For about the past year, Exodus V.P. Randy Thomas has been slowly transitioning from using the term “ex-gay” to describe himself to the term “post-gay.” He has since taken over the Exodus Blog, and the term “ex-gay” is rarely found. Articles having to do with ex-gay issues are now tagged “post-gay,” and the term has replaced “ex-gay” to describe people who are trying to go from gay to straight – or, at least, less gay. In a recent post on the Exodus blog, Randy takes pride in having adopted a term for himself that is, according to the Huffington Post, “avant-garde.” That’s quite a change from “conservative,” a term used to describe ideology labeled “ex-gay.” But Randy’s “post-gay” and the Huffington Post’s “post-gay” are not the same.

Peter Ould has been using “post-gay” to define his sexual identity for much longer than Randy, and the term as used by them can be defined with the  following:

I think the main problem with ex-gay is that it is an ontological statement. It presents, intentionally or not, the one who calls himself as ex-gay as one who’s sexual orientation has changed from gay to straight. He/she is claiming to have gone from one state of being (gay) to another (straight). And while that is the case for many who are ex-gay, for others it isn’t so clear. For some their sexual desires move more towards those of the opposite sex but not to a point where they are exclusively heterosexual in their attractions.

The alternative is “post-gay”. Post-gay isn’t an ontological statement, it’s a vectorial statement. For those uninitiated in the deeper arcane magicks of mathematics, a vector is simply a description of a direction and magnitude. It describes a movement, not a position (which is ontology). Post-gay then is less about being straight or gay and rather about a choice of a journey.

Perhaps a personal example to clarify. I’m post-gay because I chose to leave “gay” behind. I chose to no longer accept “gay” as an explanation of who I was and instead to begin a journey away from it. I chose to do so because I was convinced from the Scriptures that “gay” wasn’t a suitable way to describe myself, that it wasn’t a valid way for a Christian to establish identity.

The term “post-gay” isnt’ new. And it wasn’t created by Christians who were unsuccessful at changing their sexual orientation from gay to straight. It stems from Queer Theory.’s “gay life” portal defines post-gay as:

Term used to describe same-gender-loving individuals that do not identify or associate with mainstream gay culture.

A brief Google search returns mostly results that use the term in this context. The only one that clearly stands out is a result that leads to the Exodus Blog.

Performance artist and gay activist Peterson Toscano has written about the adoption of “post-gay,” referencing Glen Retief, a professor at Susquehanna University:

What [“post-gay”] means is that sexual orientation is no longer seen as important to psychological self-definition, because the equality and legitimacy of same-sex and opposite-sex intimacies, physical and emotional, have become so taken for granted that sexual orientation is not even worth noticing anymore.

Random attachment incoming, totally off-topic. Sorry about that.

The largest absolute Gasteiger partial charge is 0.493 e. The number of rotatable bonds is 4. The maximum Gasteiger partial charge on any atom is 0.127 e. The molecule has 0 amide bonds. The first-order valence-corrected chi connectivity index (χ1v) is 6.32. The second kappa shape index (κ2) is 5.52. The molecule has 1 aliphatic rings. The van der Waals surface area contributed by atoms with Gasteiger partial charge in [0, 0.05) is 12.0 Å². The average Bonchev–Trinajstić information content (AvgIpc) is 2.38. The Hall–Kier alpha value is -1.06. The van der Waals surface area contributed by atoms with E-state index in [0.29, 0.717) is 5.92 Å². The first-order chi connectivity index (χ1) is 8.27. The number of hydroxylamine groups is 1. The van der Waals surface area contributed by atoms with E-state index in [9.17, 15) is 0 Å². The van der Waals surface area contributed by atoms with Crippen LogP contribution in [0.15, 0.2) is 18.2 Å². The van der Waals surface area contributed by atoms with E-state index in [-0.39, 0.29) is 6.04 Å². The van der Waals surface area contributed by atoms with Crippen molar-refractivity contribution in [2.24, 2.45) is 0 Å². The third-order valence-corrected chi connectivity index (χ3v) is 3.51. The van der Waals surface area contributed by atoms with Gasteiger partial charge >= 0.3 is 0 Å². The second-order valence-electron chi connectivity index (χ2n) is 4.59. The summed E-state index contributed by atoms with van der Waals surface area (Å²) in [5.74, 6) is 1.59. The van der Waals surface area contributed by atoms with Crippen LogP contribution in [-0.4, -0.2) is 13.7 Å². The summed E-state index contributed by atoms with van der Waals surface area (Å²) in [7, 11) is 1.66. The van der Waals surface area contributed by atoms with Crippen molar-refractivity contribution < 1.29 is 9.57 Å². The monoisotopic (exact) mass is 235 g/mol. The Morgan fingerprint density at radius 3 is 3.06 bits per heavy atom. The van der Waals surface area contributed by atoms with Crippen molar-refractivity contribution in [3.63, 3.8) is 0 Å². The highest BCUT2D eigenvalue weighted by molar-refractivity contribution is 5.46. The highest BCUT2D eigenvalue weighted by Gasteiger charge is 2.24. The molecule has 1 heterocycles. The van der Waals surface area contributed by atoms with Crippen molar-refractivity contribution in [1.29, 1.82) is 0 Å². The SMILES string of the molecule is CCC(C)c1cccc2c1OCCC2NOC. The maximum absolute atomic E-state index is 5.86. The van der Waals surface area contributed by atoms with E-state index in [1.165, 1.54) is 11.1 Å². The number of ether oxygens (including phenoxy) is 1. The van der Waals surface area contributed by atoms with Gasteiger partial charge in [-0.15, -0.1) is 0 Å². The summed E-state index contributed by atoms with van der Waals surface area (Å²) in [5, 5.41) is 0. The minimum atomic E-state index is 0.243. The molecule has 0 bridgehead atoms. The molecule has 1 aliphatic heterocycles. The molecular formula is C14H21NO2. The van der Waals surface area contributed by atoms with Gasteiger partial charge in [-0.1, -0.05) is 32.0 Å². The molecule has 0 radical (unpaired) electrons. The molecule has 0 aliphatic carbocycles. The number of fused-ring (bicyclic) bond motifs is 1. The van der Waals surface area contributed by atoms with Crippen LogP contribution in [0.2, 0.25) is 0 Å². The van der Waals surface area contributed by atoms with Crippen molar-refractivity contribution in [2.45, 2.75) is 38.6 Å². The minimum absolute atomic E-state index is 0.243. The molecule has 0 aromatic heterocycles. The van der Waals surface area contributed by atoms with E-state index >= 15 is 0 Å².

The key point is here is that until you let go of heterosexism (not just homophobia), you can try as hard as you like to be “post-gay” but you won’t succeed.  Let’s say, for example, same-sex attraction is a temptation to sin, whereas an opposite-sex attraction is not a temptation to sin when it occurs in the context of heterosexual marriage.  From this it follows there is no way same-sex desire can be equally valuable to a human being as opposite-sex desire.  Let’s be real here: one can be channeled into God’s form of expression, while the other cannot; one may help you fulfil God’s will, the other will never do so, at least not in the same straightforward way.

To sum that up a bit, “post-gay” was coined to refer to an ideology that sees each sexual orientation – homosexual, bisexual, heterosexual, and asexual – as being equally valid forms of human expression, and therefor not worth segregating with labels. But Randy, Peter, and Exodus couple the term with an ideology in which same-sex attraction is inferior to opposite-sex attraction, falling short of their Christian Biblical ideal – and in doing so they obliterate that inherent equality.

Rather than “vectoral,” the term “post-gay” is indeed “ontological,” because it describes a nature of being: a way of being in which sexual orientation no longer exists in the context of a hierarchy, as it does with Exodus. Ex-gays – or, at least, people who no longer wish to be considered same-sex attracted – might find “post-gay” appealing because it is used by people who consider “gay” a term that suffocates their human identity. People like Randy don’t want the term “gay” applied to them, and in fact loudly proclaim they are no longer “gay-identified,” but can’t go without using a label because openly identifying as “not gay anymore” (however you choose to express it in words) is too important to their “journey in Christ.”

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